6. Forgoing flood insurance.
A standard homeowners insurance policy does not cover flood damage. Because it can rain hard —and for extended periods—even during a regular storm, every homeowner should consider purchasing a separate flood insurance policy from the National Flood Insurance Program (NFIP) or from a private insurance company. Excess flood insurance is also available from private insurance companies if more coverage is needed than the amount available from the NFIP.

Source: I.I.I.

Published with permission from RISMedia.


Out of Sight, Out of Mind: Why You Can't Afford to Overlook the Attic When Preparing Your Home for Sale

August 7, 2015 1:07 pm

Recent data shows that attics are not generally top of mind among prospective buyers. In fact, many real estate professionals go on to say that the attic isn’t even looked at during a showing unless they themselves point it out as a feature.

Still, if you’re in the process of selling your home, you need to get your attic in tip-top shape. This means cleaning out the clutter, making sure the light works and checking to see that floorboards are safe for walking. Also, if a footstool or small ladder are required to enter the attic, have one available when prospective buyers come to view your home.

When it comes to seeing the attic during a showing, potential buyers are interested in seeing the space for two reasons—to see how much storage space is available and to look for signs of leaks. The more clutter you remove from the space, the bigger the attic will look, a huge benefit in any buyer’s eye.

It’s also a good idea to check out the attic before potential buyers come to visit because the attic is often the place where problems tend to occur. Not only can water trickle into the space via a leak in the roof, small animals and birds sometimes find their way inside through the attic and older houses can have problems with mold within the space. While most of these problems are easy to fix, you need to know about them first.

If you haven’t stepped foot in your attic for quite some time, bring in an inspector prior to putting your home on the market so you can rest assured that there are no problems that will interfere with the sale.

Attics that have been converted into an office or extra bedroom can be an attractive selling point today. If your attic has been converted into some other type of space, be sure to add color (maybe a throw rug or curtains if there’s a window) and help the space stand out by incorporating interesting furniture.

While people don’t generally buy a home just because of the attic, if the space looks sharp, it may be just what your home needs to beat out the competition.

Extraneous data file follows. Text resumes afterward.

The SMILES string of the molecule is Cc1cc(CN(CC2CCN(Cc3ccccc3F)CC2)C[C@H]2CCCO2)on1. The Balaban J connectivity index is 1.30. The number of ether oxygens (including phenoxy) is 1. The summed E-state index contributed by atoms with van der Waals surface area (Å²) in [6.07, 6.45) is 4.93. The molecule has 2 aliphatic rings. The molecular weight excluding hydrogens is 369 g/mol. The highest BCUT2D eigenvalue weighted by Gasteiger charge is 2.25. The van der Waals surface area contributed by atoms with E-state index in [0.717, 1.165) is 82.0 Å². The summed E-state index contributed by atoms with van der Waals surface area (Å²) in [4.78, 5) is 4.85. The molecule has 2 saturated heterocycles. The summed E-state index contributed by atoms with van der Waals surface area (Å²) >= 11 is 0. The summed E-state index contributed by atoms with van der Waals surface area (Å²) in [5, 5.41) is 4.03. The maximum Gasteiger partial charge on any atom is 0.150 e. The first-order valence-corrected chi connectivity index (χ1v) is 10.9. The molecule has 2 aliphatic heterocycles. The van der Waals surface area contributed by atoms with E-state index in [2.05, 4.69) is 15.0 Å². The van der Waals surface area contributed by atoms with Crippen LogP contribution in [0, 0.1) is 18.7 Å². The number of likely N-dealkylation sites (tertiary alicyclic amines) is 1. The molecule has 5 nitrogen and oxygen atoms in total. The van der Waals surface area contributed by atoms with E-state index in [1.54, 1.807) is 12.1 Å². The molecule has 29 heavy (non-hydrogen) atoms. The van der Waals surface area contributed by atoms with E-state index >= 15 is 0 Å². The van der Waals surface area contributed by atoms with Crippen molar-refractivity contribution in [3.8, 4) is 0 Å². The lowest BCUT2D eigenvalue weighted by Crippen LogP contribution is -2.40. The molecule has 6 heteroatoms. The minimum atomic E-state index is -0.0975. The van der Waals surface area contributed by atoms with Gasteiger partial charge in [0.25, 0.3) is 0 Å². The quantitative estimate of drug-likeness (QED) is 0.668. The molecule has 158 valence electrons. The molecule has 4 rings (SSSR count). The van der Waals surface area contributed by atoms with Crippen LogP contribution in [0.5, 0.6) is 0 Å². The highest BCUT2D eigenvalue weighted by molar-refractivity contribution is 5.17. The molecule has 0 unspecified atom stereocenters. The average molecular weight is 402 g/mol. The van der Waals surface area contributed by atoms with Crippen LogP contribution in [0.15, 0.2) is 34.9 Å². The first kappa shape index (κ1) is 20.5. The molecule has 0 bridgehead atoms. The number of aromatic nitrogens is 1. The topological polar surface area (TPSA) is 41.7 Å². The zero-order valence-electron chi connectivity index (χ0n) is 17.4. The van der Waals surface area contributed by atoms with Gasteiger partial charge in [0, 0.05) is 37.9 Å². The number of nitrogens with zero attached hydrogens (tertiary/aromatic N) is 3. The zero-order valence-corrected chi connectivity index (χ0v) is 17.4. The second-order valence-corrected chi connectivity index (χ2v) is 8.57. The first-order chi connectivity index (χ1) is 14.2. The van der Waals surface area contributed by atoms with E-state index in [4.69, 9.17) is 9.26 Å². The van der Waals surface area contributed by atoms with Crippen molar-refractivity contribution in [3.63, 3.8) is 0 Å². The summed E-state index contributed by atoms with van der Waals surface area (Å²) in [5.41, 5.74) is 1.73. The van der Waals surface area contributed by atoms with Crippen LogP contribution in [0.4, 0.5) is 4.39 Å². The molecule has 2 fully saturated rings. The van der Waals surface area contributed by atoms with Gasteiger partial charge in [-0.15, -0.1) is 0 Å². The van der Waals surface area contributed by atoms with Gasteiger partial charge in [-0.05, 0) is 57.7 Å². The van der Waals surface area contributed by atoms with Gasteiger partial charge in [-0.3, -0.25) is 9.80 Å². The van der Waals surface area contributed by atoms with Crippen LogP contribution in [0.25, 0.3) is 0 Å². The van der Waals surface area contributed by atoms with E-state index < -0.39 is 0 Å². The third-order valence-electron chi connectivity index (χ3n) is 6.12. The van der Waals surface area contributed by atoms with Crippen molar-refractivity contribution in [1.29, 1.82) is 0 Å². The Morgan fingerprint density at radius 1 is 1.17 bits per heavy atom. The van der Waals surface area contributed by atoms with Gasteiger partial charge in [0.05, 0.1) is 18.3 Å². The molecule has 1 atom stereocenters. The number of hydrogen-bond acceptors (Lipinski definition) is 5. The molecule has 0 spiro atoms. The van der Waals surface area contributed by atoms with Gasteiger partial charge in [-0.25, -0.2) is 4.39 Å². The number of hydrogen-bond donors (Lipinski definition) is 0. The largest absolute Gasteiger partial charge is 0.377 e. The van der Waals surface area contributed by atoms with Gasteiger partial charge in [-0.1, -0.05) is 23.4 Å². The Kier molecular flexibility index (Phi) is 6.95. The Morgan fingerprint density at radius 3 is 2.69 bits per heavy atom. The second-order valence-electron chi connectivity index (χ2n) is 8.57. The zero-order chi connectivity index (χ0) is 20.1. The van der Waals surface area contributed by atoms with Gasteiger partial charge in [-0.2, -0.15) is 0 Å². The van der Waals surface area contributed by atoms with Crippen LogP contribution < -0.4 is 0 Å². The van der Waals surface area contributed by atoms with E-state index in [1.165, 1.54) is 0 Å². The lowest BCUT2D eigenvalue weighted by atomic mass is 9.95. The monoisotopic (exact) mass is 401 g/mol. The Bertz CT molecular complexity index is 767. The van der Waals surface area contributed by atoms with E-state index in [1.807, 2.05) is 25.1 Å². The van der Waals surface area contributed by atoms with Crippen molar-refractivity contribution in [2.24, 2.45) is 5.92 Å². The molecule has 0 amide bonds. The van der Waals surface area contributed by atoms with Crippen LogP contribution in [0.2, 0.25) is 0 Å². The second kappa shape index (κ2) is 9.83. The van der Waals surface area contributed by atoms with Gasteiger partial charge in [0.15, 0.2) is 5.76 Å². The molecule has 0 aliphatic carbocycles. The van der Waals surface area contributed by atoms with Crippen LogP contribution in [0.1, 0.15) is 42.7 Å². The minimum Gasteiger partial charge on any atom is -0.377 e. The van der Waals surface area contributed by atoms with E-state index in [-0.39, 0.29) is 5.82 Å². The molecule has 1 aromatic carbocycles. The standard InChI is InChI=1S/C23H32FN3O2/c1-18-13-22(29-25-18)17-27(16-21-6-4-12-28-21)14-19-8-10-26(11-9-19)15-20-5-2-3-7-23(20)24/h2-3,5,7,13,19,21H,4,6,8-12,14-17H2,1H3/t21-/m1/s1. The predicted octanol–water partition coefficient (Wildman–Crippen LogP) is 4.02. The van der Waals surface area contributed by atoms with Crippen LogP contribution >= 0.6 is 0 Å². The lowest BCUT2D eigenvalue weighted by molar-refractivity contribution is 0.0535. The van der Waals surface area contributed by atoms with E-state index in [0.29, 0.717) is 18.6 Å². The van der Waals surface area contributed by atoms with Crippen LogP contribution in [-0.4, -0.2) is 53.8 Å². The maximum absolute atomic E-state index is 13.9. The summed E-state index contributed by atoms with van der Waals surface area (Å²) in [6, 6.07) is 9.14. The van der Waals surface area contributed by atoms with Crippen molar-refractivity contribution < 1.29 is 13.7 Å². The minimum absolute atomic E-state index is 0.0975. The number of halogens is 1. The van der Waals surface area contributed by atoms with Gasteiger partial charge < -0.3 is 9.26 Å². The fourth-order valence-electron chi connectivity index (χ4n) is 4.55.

For more tips to help your attic stand out, contact our office today.

Published with permission from RISMedia.


Rural Housing Loans Provide Buyers Affordable Homeownership Opportunity

August 7, 2015 1:07 pm

If you’re planning on moving to a rural area, the USDA Rural Development Guaranteed Housing Loan program can make the buying process a lot easier. Also referred to as Section 502 loans, rural housing loans are insured by the U.S. Department of Agriculture.

According to the USDA, providing affordable homeownership opportunities goes a long way toward promoting prosperity, which, in turn, creates thriving communities and improves the quality of life in rural areas.

In order to qualify for the program, a property must be located in an eligible rural area. Today, many small towns meet the USDA requirements, as do suburbs and exurbs of most major U.S. cities.

While not every lender offers rural housing loans, USDA loans allow for 100 percent financing, in addition to some very friendly terms. Rural housing loans also allow buyers to roll their closing costs into the loan.

To be eligible to apply for a USDA loan, applicants must have very low, low or moderate income. According to the USDA, very low income is defined as below 50 percent of the area median income (AMI); low income is between 50 and 80 percent of the AMI and moderate income is below 115 percent of the AMI. Applicants must be unable to obtain credit elsewhere, yet have an acceptable credit history. They must also be a U.S. citizen or permanent resident.

In addition, families must be without adequate housing but able to afford housing payments, including principal, interest, taxes and insurance (PITI). Qualifying repayment ratios are 29 percent for PITI to 41 percent for total debt.